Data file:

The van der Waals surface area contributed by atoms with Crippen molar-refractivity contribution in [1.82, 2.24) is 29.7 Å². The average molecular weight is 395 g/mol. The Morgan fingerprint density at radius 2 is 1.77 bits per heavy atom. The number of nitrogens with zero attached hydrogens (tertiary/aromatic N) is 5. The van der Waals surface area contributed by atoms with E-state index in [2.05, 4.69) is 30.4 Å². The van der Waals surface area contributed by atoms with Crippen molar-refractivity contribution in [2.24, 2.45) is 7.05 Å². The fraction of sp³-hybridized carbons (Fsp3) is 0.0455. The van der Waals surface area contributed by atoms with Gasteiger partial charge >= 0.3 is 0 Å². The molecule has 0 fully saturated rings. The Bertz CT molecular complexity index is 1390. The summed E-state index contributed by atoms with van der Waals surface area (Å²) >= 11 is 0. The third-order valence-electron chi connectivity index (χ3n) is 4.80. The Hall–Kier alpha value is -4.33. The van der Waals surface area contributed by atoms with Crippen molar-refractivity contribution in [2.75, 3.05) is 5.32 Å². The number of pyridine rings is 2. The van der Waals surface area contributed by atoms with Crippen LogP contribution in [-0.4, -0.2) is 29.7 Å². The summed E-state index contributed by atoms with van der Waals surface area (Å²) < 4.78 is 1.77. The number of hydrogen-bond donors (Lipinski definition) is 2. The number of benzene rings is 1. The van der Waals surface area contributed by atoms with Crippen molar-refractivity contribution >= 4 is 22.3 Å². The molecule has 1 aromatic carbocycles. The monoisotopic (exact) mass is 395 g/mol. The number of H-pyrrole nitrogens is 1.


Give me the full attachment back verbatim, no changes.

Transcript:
The van der Waals surface area contributed by atoms with Crippen molar-refractivity contribution in [1.82, 2.24) is 29.7 Å². The average molecular weight is 395 g/mol. The Morgan fingerprint density at radius 2 is 1.77 bits per heavy atom. The number of nitrogens with zero attached hydrogens (tertiary/aromatic N) is 5. The van der Waals surface area contributed by atoms with E-state index in [2.05, 4.69) is 30.4 Å². The van der Waals surface area contributed by atoms with Crippen molar-refractivity contribution in [2.24, 2.45) is 7.05 Å². The fraction of sp³-hybridized carbons (Fsp3) is 0.0455. The van der Waals surface area contributed by atoms with Gasteiger partial charge >= 0.3 is 0 Å². The molecule has 0 fully saturated rings. The Bertz CT molecular complexity index is 1390. The summed E-state index contributed by atoms with van der Waals surface area (Å²) >= 11 is 0. The third-order valence-electron chi connectivity index (χ3n) is 4.80. The Hall–Kier alpha value is -4.33. The van der Waals surface area contributed by atoms with Crippen molar-refractivity contribution in [2.75, 3.05) is 5.32 Å². The number of pyridine rings is 2. The van der Waals surface area contributed by atoms with Crippen LogP contribution in [-0.4, -0.2) is 29.7 Å². The summed E-state index contributed by atoms with van der Waals surface area (Å²) < 4.78 is 1.77. The number of hydrogen-bond donors (Lipinski definition) is 2. The number of benzene rings is 1. The van der Waals surface area contributed by atoms with Crippen molar-refractivity contribution >= 4 is 22.3 Å². The molecule has 1 aromatic carbocycles. The monoisotopic (exact) mass is 395 g/mol. The number of H-pyrrole nitrogens is 1.